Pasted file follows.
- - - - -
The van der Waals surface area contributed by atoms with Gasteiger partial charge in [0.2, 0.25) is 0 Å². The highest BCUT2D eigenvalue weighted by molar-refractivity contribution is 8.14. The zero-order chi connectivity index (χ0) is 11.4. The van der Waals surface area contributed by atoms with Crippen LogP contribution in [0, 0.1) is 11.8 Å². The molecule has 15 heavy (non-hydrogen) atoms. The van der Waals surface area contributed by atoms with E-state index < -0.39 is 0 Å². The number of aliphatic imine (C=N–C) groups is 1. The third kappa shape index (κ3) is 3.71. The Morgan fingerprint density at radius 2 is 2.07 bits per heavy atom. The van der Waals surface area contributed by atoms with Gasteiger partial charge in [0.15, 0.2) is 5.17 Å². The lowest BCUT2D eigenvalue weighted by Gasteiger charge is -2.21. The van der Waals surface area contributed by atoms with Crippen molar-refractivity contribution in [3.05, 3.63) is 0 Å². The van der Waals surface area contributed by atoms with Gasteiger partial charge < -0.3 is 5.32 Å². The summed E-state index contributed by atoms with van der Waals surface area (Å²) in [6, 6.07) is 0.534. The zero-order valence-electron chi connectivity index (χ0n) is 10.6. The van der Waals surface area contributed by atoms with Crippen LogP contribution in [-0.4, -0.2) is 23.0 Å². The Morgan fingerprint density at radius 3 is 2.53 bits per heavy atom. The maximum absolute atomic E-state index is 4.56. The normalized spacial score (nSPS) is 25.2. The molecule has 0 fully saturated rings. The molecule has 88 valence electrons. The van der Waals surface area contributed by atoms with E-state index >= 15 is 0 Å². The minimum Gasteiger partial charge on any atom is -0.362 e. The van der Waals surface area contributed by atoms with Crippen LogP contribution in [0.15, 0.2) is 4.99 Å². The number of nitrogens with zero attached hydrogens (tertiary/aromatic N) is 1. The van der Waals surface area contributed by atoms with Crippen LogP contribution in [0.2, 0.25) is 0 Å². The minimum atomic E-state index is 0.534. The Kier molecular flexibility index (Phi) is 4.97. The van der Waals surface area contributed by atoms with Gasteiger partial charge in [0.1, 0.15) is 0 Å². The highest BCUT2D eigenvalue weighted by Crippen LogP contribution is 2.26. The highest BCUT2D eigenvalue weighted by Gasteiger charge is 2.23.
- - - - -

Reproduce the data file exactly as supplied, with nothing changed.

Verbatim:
The van der Waals surface area contributed by atoms with Gasteiger partial charge in [0.2, 0.25) is 0 Å². The highest BCUT2D eigenvalue weighted by molar-refractivity contribution is 8.14. The zero-order chi connectivity index (χ0) is 11.4. The van der Waals surface area contributed by atoms with Crippen LogP contribution in [0, 0.1) is 11.8 Å². The molecule has 15 heavy (non-hydrogen) atoms. The van der Waals surface area contributed by atoms with E-state index < -0.39 is 0 Å². The number of aliphatic imine (C=N–C) groups is 1. The third kappa shape index (κ3) is 3.71. The Morgan fingerprint density at radius 2 is 2.07 bits per heavy atom. The van der Waals surface area contributed by atoms with Gasteiger partial charge in [0.15, 0.2) is 5.17 Å². The lowest BCUT2D eigenvalue weighted by Gasteiger charge is -2.21. The van der Waals surface area contributed by atoms with Crippen molar-refractivity contribution in [3.05, 3.63) is 0 Å². The van der Waals surface area contributed by atoms with Gasteiger partial charge < -0.3 is 5.32 Å². The summed E-state index contributed by atoms with van der Waals surface area (Å²) in [6, 6.07) is 0.534. The zero-order valence-electron chi connectivity index (χ0n) is 10.6. The van der Waals surface area contributed by atoms with Crippen LogP contribution in [-0.4, -0.2) is 23.0 Å². The Morgan fingerprint density at radius 3 is 2.53 bits per heavy atom. The maximum absolute atomic E-state index is 4.56. The normalized spacial score (nSPS) is 25.2. The molecule has 0 fully saturated rings. The molecule has 88 valence electrons. The van der Waals surface area contributed by atoms with E-state index >= 15 is 0 Å². The minimum Gasteiger partial charge on any atom is -0.362 e. The van der Waals surface area contributed by atoms with Crippen LogP contribution in [0.15, 0.2) is 4.99 Å². The number of nitrogens with zero attached hydrogens (tertiary/aromatic N) is 1. The van der Waals surface area contributed by atoms with Crippen LogP contribution in [0.2, 0.25) is 0 Å². The minimum atomic E-state index is 0.534. The Kier molecular flexibility index (Phi) is 4.97. The van der Waals surface area contributed by atoms with Gasteiger partial charge in [0.1, 0.15) is 0 Å². The highest BCUT2D eigenvalue weighted by Crippen LogP contribution is 2.26. The highest BCUT2D eigenvalue weighted by Gasteiger charge is 2.23.